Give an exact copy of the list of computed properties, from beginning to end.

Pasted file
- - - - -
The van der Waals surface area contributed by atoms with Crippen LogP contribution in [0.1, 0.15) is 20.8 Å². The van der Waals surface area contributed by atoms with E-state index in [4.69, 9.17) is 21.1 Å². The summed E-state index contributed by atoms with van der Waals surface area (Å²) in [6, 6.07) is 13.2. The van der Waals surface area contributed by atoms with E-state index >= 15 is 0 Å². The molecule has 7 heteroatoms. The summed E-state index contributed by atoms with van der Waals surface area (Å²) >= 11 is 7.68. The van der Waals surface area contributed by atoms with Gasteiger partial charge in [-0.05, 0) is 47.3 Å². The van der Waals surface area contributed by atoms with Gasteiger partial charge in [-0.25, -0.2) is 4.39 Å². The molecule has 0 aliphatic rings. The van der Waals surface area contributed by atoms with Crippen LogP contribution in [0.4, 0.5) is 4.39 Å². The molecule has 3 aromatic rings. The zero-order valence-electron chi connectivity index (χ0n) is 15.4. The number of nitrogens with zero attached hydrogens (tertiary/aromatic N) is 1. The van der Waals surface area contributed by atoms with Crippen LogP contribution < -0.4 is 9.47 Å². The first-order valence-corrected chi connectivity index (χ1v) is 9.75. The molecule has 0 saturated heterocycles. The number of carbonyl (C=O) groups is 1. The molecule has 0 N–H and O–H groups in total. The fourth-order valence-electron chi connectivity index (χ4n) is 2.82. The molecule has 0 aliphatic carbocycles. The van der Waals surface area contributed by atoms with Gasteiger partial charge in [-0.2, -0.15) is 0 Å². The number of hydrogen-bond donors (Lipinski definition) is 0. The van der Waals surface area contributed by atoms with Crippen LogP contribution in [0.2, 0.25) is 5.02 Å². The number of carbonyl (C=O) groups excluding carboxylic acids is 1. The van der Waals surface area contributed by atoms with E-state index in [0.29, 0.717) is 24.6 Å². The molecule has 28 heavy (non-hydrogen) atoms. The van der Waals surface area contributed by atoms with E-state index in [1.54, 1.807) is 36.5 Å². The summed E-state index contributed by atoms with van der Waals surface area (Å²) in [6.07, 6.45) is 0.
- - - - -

The van der Waals surface area contributed by atoms with Crippen LogP contribution in [0.1, 0.15) is 20.8 Å². The van der Waals surface area contributed by atoms with E-state index in [4.69, 9.17) is 21.1 Å². The summed E-state index contributed by atoms with van der Waals surface area (Å²) in [6, 6.07) is 13.2. The van der Waals surface area contributed by atoms with E-state index >= 15 is 0 Å². The molecule has 7 heteroatoms. The summed E-state index contributed by atoms with van der Waals surface area (Å²) >= 11 is 7.68. The van der Waals surface area contributed by atoms with Gasteiger partial charge in [-0.05, 0) is 47.3 Å². The van der Waals surface area contributed by atoms with Gasteiger partial charge in [-0.25, -0.2) is 4.39 Å². The molecule has 0 aliphatic rings. The van der Waals surface area contributed by atoms with Crippen LogP contribution in [0.4, 0.5) is 4.39 Å². The molecule has 3 aromatic rings. The zero-order valence-electron chi connectivity index (χ0n) is 15.4. The number of nitrogens with zero attached hydrogens (tertiary/aromatic N) is 1. The van der Waals surface area contributed by atoms with Crippen LogP contribution < -0.4 is 9.47 Å². The first-order valence-corrected chi connectivity index (χ1v) is 9.75. The molecule has 0 saturated heterocycles. The number of carbonyl (C=O) groups is 1. The molecule has 0 N–H and O–H groups in total. The fourth-order valence-electron chi connectivity index (χ4n) is 2.82. The molecule has 0 aliphatic carbocycles. The van der Waals surface area contributed by atoms with Gasteiger partial charge in [-0.2, -0.15) is 0 Å². The number of hydrogen-bond donors (Lipinski definition) is 0. The van der Waals surface area contributed by atoms with Crippen LogP contribution in [0.2, 0.25) is 5.02 Å². The number of carbonyl (C=O) groups excluding carboxylic acids is 1. The van der Waals surface area contributed by atoms with E-state index in [0.29, 0.717) is 24.6 Å². The molecule has 28 heavy (non-hydrogen) atoms. The van der Waals surface area contributed by atoms with E-state index in [1.54, 1.807) is 36.5 Å². The summed E-state index contributed by atoms with van der Waals surface area (Å²) in [6.07, 6.45) is 0.